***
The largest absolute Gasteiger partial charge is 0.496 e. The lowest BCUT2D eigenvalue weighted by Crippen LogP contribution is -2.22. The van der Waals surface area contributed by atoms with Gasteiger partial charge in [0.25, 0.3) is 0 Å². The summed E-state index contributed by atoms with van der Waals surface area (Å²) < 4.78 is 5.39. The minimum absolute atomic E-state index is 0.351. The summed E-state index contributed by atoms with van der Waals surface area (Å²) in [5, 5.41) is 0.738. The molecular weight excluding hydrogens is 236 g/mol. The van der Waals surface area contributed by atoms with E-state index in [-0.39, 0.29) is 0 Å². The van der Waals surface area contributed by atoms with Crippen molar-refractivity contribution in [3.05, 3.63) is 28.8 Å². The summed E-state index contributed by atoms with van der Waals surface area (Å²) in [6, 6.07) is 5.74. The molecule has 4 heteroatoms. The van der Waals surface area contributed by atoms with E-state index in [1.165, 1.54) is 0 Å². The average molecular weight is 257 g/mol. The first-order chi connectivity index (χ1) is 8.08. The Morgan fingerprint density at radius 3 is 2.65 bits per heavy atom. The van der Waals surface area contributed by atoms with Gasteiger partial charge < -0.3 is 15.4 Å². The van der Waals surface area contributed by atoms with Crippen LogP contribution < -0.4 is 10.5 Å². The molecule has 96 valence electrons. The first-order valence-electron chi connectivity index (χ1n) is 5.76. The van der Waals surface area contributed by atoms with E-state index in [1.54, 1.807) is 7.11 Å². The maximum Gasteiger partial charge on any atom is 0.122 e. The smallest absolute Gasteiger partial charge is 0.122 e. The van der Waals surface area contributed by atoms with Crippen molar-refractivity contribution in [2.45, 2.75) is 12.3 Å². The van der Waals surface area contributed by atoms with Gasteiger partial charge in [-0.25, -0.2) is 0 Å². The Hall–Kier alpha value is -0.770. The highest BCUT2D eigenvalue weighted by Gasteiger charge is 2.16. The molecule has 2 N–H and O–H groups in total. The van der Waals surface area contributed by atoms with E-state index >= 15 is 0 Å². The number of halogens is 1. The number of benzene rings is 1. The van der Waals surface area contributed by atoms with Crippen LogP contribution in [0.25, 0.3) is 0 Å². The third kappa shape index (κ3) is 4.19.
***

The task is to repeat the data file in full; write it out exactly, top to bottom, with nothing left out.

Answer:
The largest absolute Gasteiger partial charge is 0.496 e. The lowest BCUT2D eigenvalue weighted by Crippen LogP contribution is -2.22. The van der Waals surface area contributed by atoms with Gasteiger partial charge in [0.25, 0.3) is 0 Å². The summed E-state index contributed by atoms with van der Waals surface area (Å²) < 4.78 is 5.39. The minimum absolute atomic E-state index is 0.351. The summed E-state index contributed by atoms with van der Waals surface area (Å²) in [5, 5.41) is 0.738. The molecular weight excluding hydrogens is 236 g/mol. The van der Waals surface area contributed by atoms with E-state index in [-0.39, 0.29) is 0 Å². The van der Waals surface area contributed by atoms with Crippen molar-refractivity contribution in [3.05, 3.63) is 28.8 Å². The summed E-state index contributed by atoms with van der Waals surface area (Å²) in [6, 6.07) is 5.74. The molecule has 4 heteroatoms. The van der Waals surface area contributed by atoms with E-state index in [1.165, 1.54) is 0 Å². The average molecular weight is 257 g/mol. The first-order chi connectivity index (χ1) is 8.08. The Morgan fingerprint density at radius 3 is 2.65 bits per heavy atom. The van der Waals surface area contributed by atoms with Gasteiger partial charge < -0.3 is 15.4 Å². The van der Waals surface area contributed by atoms with Crippen LogP contribution < -0.4 is 10.5 Å². The molecule has 96 valence electrons. The first-order valence-electron chi connectivity index (χ1n) is 5.76. The van der Waals surface area contributed by atoms with E-state index in [1.54, 1.807) is 7.11 Å². The maximum Gasteiger partial charge on any atom is 0.122 e. The smallest absolute Gasteiger partial charge is 0.122 e. The van der Waals surface area contributed by atoms with Crippen molar-refractivity contribution in [2.45, 2.75) is 12.3 Å². The van der Waals surface area contributed by atoms with Gasteiger partial charge in [-0.25, -0.2) is 0 Å². The Hall–Kier alpha value is -0.770. The highest BCUT2D eigenvalue weighted by Gasteiger charge is 2.16. The molecule has 2 N–H and O–H groups in total. The van der Waals surface area contributed by atoms with E-state index >= 15 is 0 Å². The number of halogens is 1. The number of benzene rings is 1. The van der Waals surface area contributed by atoms with Crippen LogP contribution in [0.25, 0.3) is 0 Å². The third kappa shape index (κ3) is 4.19.